Rescue Dawn


Adventure / Biography

IMDb Rating 7.4


Downloaded 101135 times
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23.976 (23976/1000) FPS /
126 min
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23.976 /
126 min
P/S 5 / 59

Movie Reviews

Reviewed by DaveTheNovelist 9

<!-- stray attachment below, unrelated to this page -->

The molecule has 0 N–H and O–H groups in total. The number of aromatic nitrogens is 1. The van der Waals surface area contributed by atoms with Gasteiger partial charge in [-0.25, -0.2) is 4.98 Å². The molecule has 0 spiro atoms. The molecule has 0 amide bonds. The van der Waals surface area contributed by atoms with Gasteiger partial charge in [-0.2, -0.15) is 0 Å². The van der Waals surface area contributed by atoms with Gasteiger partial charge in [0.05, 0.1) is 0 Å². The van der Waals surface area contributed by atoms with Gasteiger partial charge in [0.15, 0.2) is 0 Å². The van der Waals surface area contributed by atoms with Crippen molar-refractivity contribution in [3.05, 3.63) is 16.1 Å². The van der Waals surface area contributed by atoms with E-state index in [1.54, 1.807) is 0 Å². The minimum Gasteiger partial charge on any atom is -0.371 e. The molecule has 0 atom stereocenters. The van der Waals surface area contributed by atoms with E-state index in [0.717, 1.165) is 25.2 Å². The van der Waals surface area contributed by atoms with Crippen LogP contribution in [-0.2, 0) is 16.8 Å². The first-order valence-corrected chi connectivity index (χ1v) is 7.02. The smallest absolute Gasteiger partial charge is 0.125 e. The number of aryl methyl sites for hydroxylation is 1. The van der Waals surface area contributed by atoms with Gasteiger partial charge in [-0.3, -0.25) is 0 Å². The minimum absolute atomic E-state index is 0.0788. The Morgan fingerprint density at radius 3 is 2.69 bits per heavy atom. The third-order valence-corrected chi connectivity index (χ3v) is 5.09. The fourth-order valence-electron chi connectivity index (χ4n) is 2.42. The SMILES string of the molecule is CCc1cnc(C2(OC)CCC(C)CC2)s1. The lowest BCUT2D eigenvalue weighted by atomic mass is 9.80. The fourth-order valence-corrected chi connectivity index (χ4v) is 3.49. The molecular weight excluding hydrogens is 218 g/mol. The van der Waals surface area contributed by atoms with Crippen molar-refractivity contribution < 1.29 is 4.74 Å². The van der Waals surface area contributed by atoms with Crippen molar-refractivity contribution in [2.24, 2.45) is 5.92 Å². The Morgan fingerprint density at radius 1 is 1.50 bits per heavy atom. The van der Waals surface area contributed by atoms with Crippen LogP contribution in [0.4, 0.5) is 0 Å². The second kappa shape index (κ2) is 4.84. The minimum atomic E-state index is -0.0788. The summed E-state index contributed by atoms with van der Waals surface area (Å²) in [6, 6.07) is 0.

For me, Werner Herzog will always be remembered for his haunting 1979 remake of &quot;Nosferatu.&quot; Next to the silent-era original, it&#39;s probably the greatest artistic statement ever put to film on the myth of the vampire. Apart from that, he&#39;s been one of those fascinatingly enigmatic European infant-terrible directors, brazenly going against the studio system and doing whatever he damn well pleases, be it documentaries or bizarre art films. &quot;Rescue Dawn&quot; comes as a huge surprise, and proving that he still does whatever he pleases, is a dramatized version of the true story of Vietnam POW Dieter Dengler that Herzog previously filmed as a documentary in 1997 entitled &quot;Little Dieter Needs to Fly.&quot; Masterfully realized, &quot;Rescue Dawn&quot; emerges as Herzog&#39;s most accessible film. After over 30 years of film-making, he&#39;s gone &quot;Hollywood&quot; but has done it on his own terms.<br/><br/>&quot;Rescue Dawn&quot; features classical and feverishly transcendent direction from Herzog, breathtaking cinematography of Laos and Vietnam from Peter Zeitlinger, a triumphant and evocative music score from Klaus Bedelt, and Oscar-worthy performances from an amazing cast. In the lead role of Dieter, Christian Bale once again puts his whole body into the character (as he did in &quot;The Machinist&quot;). Bale has become one of those rare actors whose every role seems to be the performance of his career. Also noteworthy are Jeremy Davies (&quot;Saving Private Ryan,&quot; and &quot;Ravenous&quot;) as Eugene from Eugene, Oregon, who seems to always get cast as the most emotionally unstable soldier, and a shockingly good and sympathetic Steve Zahn as Duane. Herzog puts the cast through the ringer in artistically rendered depictions of torture, horror, and survival in the harshest of conditions. Even in some of the most cringe-worthy scenes, Herzog turns what could&#39;ve been wallowing on its head--witness the fantastic transition from Bale eating live worms and one crawling in his beard to a beautiful caterpillar leisurely making its way across a leaf in the peaceful jungle.<br/><br/>Essentially what we have here is the war-movie version of Milos Foreman&#39;s &quot;One Flew over the Cuckoo&#39;s Nest&quot; as Herzog depicts a group of average men who were slightly crazy already becoming increasingly more mad through involuntary imprisonment. While Bale&#39;s character refuses to be held down and is constantly trying to keep his brain and skills sharp through plotting an escape, some of his fellow prisoners are rendered hopeless as they have turned their own minds into the most impenetrable walls. Herzog does a great job of depicting tiny bits of humanity and dignity shining through in the most inhumane conditions, and how the will to survive can triumph over death. He&#39;s somehow crafted a movie that is both boldly anti-establishment and unapologetically pro-soldier and patriotism. Being based on a true story where the ending is known to the viewer doesn&#39;t take away from the white-knuckle suspense and human drama. Unlike Foreman&#39;s classic from the 1970&#39;s, where Jack Nicholson (mirrored here by Bale) flew over the cuckoo&#39;s nest and disappeared into his own insanity, Herzog gives up hope. One flew over the bamboo hut...and he made it.